Grants Build and Improve Green Habitat at Hersey High School
John Hersey High School was recently awarded several grants to make its campus greener and enhance its environmentally friendly curriculum.
The Arlington Heights school received a $300 grant from the Cook County Farm Bureau, $500 grant from the Wild Ones Illinois Prairie Chapter and $1,000 grant from the Illinois Department of Natural Resources.
The funds have been used for planting prairie grass in the basin behind the school's tennis courts and building a pollination station to attract bees and pollinators to improve the school's prairie habitat.
These areas are easily accessible to students, meaning they can use the spaces as an outdoor classroom to work and learn about the environment.
Through a partnership with the Chicago Zoological Society and Brookfield Zoo, the campus has been designated as a pollination station corridor to help combat the decline of bees and other pollinators and improve the habitat.
This spring, Hersey senior Bill Ridge designed and built a bee box made of weather treated plywood for migrating pollinators that primarily travel from the Chicago region to St. Louis. His design incorporates the school's initials and colors.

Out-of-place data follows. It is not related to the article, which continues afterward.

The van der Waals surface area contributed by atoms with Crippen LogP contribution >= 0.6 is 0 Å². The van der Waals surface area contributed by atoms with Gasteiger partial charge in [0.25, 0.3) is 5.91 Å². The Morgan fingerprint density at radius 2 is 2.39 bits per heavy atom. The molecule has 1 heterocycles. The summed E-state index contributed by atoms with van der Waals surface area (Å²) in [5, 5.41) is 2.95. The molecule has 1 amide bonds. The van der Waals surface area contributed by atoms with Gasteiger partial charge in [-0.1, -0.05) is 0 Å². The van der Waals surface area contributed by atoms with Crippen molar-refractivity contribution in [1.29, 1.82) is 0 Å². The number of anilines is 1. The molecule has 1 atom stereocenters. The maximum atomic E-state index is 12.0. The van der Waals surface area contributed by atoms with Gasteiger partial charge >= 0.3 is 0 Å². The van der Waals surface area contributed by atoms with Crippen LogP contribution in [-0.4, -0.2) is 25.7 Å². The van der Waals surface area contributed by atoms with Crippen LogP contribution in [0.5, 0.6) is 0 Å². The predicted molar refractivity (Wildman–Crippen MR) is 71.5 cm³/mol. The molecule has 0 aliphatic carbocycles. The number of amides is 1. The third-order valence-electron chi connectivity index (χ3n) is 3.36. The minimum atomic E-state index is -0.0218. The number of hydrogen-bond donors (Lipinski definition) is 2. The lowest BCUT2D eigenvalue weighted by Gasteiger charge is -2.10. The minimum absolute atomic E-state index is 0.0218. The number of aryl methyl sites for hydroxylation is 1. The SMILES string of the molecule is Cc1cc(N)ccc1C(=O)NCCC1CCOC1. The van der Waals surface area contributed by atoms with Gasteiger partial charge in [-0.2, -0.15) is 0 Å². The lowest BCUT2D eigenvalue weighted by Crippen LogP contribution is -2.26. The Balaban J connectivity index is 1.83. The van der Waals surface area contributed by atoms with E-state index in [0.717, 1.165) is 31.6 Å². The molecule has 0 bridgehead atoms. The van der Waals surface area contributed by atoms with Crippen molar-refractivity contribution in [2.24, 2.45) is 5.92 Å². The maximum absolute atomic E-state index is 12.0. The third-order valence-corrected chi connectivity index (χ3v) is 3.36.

In addition, Hersey teacher Richard Mortensen received a $1,900 Innovation in Teaching and Learning grant to develop a school garden where Career Life Skills students can learn environmental science, job skills, and connect to Career Pathway curriculums. The students plan to contribute their produce to the school's cafeteria.
The Illinois Department of Natural Resources also awarded a $900 Illinois biodiversity field trip grant to Hersey to fund trips to the Otter Creek Bend Wetland Park and Hickory Knolls Discovery Center, both in St. Charles, so environmental students have the opportunity to conduct field research with specific attention to native Illinois plants and animals.